Reviewed by Lauren Cannavino
Susanna Daniel’s novel Sea Creatures focuses on a small family who must face big change while attempting to remain intact. And as main character Georgia Quillian has come to discover, this is not always easy to accomplish. Georgia and her eclectic husband Graham have both lost their jobs and are looking for a fresh start in Florida. The couple, along with their mute son Frankie, returns to Georgia’s hometown looking to find a new beginning for phase two of their lives. This beginning starts with the purchase of a rickety old houseboat that they will now call home.
The job loss that threw the small family into upheaval had to do with Graham losing his tenured position at Northwestern due in part to a sleep disorder. Georgia’s business also had to close, perhaps partially related to sleep issues of her own. As a result of the focus on sleep, there almost seems to be a heavy haze that hangs over the story and the characters. When Georgia takes a job as a personal assistant to a reclusive artist, Charlie, who lives in the middle of the bay in “Stiltsville”, a different light is shed on the story and the haze begins to lift. Charlie is gruff, private and older than Georgia, but the dimensions of the story open up further once he comes into the tale. Surprisingly, it is the hermit, that brightens the story as Georgia’s darkness and murkiness is cut through. As Charlie and Georgia’s relationship blooms into something far more than artist and assistant, more secrets about Graham, Frankie and Georgia herself slowly rise to the surface. The story moves in a few unforeseen directions and the characters all face ends and revelations that are very fitting for their roles in the story.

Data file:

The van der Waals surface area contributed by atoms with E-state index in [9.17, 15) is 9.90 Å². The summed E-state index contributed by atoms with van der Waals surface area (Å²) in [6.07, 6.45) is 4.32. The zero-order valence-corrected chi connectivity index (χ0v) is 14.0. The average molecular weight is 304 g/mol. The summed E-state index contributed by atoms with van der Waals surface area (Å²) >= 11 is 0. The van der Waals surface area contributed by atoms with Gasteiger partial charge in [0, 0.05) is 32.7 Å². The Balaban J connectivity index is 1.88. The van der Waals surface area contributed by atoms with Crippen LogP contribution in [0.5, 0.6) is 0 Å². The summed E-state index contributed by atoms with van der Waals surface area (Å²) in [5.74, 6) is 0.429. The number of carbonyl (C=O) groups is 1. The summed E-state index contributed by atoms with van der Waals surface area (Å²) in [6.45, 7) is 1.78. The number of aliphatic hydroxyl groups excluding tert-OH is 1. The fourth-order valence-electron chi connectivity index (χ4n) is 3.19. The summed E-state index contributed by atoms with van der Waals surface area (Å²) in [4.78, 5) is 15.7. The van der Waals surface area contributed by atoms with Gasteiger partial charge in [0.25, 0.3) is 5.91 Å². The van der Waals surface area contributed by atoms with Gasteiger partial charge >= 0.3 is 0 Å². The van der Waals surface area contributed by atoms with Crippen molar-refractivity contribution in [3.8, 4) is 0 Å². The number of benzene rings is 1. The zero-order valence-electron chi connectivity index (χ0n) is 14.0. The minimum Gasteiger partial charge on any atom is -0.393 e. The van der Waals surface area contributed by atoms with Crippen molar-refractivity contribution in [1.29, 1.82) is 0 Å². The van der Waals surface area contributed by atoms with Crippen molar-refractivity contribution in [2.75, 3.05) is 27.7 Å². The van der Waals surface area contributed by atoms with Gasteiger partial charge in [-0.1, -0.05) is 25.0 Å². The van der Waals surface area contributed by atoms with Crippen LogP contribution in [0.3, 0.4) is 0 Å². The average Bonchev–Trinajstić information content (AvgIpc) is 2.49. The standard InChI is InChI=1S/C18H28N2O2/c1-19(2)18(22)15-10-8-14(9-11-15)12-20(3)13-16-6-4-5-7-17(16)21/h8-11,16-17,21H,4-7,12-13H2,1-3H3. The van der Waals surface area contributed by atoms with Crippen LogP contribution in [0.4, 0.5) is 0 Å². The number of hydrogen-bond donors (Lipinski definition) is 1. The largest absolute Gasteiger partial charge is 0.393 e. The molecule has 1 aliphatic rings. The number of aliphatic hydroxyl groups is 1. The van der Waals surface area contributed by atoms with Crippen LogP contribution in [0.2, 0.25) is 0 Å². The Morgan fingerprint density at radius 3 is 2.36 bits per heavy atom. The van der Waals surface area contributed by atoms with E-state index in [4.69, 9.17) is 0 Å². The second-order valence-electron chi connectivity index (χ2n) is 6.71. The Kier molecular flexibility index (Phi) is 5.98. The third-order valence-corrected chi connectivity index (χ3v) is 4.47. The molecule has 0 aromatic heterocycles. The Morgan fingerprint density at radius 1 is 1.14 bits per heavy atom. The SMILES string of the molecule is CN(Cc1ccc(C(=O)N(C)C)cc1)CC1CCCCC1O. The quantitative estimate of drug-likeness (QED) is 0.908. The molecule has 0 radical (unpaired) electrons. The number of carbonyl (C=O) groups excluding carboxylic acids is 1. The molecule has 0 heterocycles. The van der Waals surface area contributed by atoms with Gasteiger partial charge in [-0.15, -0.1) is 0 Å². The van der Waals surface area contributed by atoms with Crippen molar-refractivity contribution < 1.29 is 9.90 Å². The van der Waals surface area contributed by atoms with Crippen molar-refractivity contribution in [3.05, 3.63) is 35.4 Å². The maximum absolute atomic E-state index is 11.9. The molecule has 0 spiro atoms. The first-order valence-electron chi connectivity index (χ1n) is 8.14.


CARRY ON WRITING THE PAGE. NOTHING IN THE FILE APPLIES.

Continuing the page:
While Susanna Daniel does have a clean writing style, I found the book hard to get into. I did enjoy Charlie the most and without him, I feel that the book would have been a loss. I could never get behind Georgia as a supportable main character and this bothered me because I couldn’t figure out exactly why I had no interest in her, her struggles or her development. To me, Georgia almost seemed too wishy washy or too victimized to fully support even when she emerged a slightly different person. Ultimately, Daniel does write a smooth story that is different, personal and shows reflection of how pain can affect all of us in very different and personal ways.
Lauren Cannavino is a graduate student, freelance writer, wine lover, and avid reader. Random musings can be found over at www.goldiesays.com.
Review copy was provided free of any obligation by Harper. No monetary or any other form of compensation was received.